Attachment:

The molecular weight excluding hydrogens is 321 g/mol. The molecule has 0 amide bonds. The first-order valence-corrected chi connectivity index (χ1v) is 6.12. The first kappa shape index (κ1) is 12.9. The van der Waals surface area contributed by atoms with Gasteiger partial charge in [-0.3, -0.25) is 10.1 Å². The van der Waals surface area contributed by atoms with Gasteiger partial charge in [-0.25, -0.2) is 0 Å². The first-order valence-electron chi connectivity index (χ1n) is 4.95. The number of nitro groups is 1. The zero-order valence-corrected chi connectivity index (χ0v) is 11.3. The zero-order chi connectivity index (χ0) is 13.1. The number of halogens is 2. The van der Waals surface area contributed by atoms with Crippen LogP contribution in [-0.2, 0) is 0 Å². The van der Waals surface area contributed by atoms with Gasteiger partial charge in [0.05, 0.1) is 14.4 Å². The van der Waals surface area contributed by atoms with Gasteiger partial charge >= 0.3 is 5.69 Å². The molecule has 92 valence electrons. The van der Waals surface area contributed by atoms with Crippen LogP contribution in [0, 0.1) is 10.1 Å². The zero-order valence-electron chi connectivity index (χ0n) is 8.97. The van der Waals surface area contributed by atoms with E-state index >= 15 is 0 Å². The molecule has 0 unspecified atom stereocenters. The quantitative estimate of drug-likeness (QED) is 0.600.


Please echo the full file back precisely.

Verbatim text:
The molecular weight excluding hydrogens is 321 g/mol. The molecule has 0 amide bonds. The first-order valence-corrected chi connectivity index (χ1v) is 6.12. The first kappa shape index (κ1) is 12.9. The van der Waals surface area contributed by atoms with Gasteiger partial charge in [-0.3, -0.25) is 10.1 Å². The van der Waals surface area contributed by atoms with Gasteiger partial charge in [-0.25, -0.2) is 0 Å². The first-order valence-electron chi connectivity index (χ1n) is 4.95. The number of nitro groups is 1. The zero-order valence-corrected chi connectivity index (χ0v) is 11.3. The zero-order chi connectivity index (χ0) is 13.1. The number of halogens is 2. The van der Waals surface area contributed by atoms with Crippen LogP contribution in [-0.2, 0) is 0 Å². The van der Waals surface area contributed by atoms with Gasteiger partial charge in [0.05, 0.1) is 14.4 Å². The van der Waals surface area contributed by atoms with Gasteiger partial charge >= 0.3 is 5.69 Å². The molecule has 92 valence electrons. The van der Waals surface area contributed by atoms with Crippen LogP contribution in [0, 0.1) is 10.1 Å². The zero-order valence-electron chi connectivity index (χ0n) is 8.97. The van der Waals surface area contributed by atoms with E-state index >= 15 is 0 Å². The molecule has 0 unspecified atom stereocenters. The quantitative estimate of drug-likeness (QED) is 0.600.